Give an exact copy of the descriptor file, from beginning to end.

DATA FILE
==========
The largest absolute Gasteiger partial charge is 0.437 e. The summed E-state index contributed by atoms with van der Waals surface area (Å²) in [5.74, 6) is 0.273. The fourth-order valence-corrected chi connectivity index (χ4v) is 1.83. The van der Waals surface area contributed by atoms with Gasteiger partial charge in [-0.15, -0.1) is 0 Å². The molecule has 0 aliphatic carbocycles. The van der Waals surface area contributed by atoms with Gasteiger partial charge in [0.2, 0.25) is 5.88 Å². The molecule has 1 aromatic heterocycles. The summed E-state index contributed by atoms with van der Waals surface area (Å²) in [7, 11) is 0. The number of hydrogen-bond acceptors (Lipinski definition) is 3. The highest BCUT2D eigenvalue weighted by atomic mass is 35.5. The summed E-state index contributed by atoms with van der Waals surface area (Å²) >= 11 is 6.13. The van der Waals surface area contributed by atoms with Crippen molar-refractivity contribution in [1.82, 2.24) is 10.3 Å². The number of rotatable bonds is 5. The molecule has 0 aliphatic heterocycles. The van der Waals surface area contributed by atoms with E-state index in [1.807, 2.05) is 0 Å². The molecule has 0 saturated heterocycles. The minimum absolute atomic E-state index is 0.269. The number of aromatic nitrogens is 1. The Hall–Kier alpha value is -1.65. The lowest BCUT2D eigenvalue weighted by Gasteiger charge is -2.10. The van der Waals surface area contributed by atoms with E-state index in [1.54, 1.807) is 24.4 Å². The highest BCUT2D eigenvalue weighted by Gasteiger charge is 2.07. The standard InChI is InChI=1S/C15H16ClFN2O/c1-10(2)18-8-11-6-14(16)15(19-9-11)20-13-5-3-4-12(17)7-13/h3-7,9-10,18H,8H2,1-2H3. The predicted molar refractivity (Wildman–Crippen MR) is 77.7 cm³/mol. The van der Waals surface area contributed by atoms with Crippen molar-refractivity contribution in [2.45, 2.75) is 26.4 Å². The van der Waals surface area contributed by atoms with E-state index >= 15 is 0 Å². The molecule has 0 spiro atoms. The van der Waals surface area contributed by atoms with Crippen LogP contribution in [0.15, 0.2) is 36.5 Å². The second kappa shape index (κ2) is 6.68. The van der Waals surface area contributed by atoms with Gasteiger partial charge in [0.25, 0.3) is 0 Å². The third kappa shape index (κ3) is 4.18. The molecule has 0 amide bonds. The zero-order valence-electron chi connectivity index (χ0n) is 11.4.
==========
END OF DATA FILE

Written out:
The largest absolute Gasteiger partial charge is 0.437 e. The summed E-state index contributed by atoms with van der Waals surface area (Å²) in [5.74, 6) is 0.273. The fourth-order valence-corrected chi connectivity index (χ4v) is 1.83. The van der Waals surface area contributed by atoms with Gasteiger partial charge in [-0.15, -0.1) is 0 Å². The molecule has 0 aliphatic carbocycles. The van der Waals surface area contributed by atoms with Gasteiger partial charge in [0.2, 0.25) is 5.88 Å². The molecule has 1 aromatic heterocycles. The summed E-state index contributed by atoms with van der Waals surface area (Å²) in [7, 11) is 0. The number of hydrogen-bond acceptors (Lipinski definition) is 3. The highest BCUT2D eigenvalue weighted by atomic mass is 35.5. The summed E-state index contributed by atoms with van der Waals surface area (Å²) >= 11 is 6.13. The van der Waals surface area contributed by atoms with Crippen molar-refractivity contribution in [1.82, 2.24) is 10.3 Å². The number of rotatable bonds is 5. The molecule has 0 aliphatic heterocycles. The van der Waals surface area contributed by atoms with E-state index in [1.807, 2.05) is 0 Å². The molecule has 0 saturated heterocycles. The minimum absolute atomic E-state index is 0.269. The number of aromatic nitrogens is 1. The Hall–Kier alpha value is -1.65. The lowest BCUT2D eigenvalue weighted by Gasteiger charge is -2.10. The van der Waals surface area contributed by atoms with E-state index in [1.54, 1.807) is 24.4 Å². The highest BCUT2D eigenvalue weighted by Gasteiger charge is 2.07. The standard InChI is InChI=1S/C15H16ClFN2O/c1-10(2)18-8-11-6-14(16)15(19-9-11)20-13-5-3-4-12(17)7-13/h3-7,9-10,18H,8H2,1-2H3. The predicted molar refractivity (Wildman–Crippen MR) is 77.7 cm³/mol. The van der Waals surface area contributed by atoms with Crippen molar-refractivity contribution in [2.45, 2.75) is 26.4 Å². The van der Waals surface area contributed by atoms with E-state index >= 15 is 0 Å². The molecule has 0 spiro atoms. The van der Waals surface area contributed by atoms with Crippen LogP contribution in [0.15, 0.2) is 36.5 Å². The second kappa shape index (κ2) is 6.68. The van der Waals surface area contributed by atoms with Gasteiger partial charge in [0.25, 0.3) is 0 Å². The third kappa shape index (κ3) is 4.18. The molecule has 0 amide bonds. The zero-order valence-electron chi connectivity index (χ0n) is 11.4.